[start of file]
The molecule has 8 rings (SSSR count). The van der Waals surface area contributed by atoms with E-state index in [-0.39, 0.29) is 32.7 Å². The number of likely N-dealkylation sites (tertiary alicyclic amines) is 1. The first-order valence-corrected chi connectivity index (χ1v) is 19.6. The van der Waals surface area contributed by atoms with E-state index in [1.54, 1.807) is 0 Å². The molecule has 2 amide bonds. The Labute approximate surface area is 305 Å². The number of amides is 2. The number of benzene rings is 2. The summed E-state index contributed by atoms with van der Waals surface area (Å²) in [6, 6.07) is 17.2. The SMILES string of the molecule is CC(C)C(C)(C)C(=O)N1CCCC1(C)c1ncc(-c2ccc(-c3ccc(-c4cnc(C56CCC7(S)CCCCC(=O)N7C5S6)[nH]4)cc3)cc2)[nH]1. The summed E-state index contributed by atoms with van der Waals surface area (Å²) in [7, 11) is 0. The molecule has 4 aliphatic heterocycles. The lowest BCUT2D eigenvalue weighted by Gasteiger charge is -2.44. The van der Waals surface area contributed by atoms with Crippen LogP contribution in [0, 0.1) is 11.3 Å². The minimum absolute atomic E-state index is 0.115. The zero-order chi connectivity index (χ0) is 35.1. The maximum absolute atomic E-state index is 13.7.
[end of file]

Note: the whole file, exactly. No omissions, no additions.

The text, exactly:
The molecule has 8 rings (SSSR count). The van der Waals surface area contributed by atoms with E-state index in [-0.39, 0.29) is 32.7 Å². The number of likely N-dealkylation sites (tertiary alicyclic amines) is 1. The first-order valence-corrected chi connectivity index (χ1v) is 19.6. The van der Waals surface area contributed by atoms with E-state index in [1.54, 1.807) is 0 Å². The molecule has 2 amide bonds. The Labute approximate surface area is 305 Å². The number of amides is 2. The number of benzene rings is 2. The summed E-state index contributed by atoms with van der Waals surface area (Å²) in [6, 6.07) is 17.2. The SMILES string of the molecule is CC(C)C(C)(C)C(=O)N1CCCC1(C)c1ncc(-c2ccc(-c3ccc(-c4cnc(C56CCC7(S)CCCCC(=O)N7C5S6)[nH]4)cc3)cc2)[nH]1. The summed E-state index contributed by atoms with van der Waals surface area (Å²) in [7, 11) is 0. The molecule has 4 aliphatic heterocycles. The lowest BCUT2D eigenvalue weighted by Gasteiger charge is -2.44. The van der Waals surface area contributed by atoms with Crippen LogP contribution in [0, 0.1) is 11.3 Å². The minimum absolute atomic E-state index is 0.115. The zero-order chi connectivity index (χ0) is 35.1. The maximum absolute atomic E-state index is 13.7.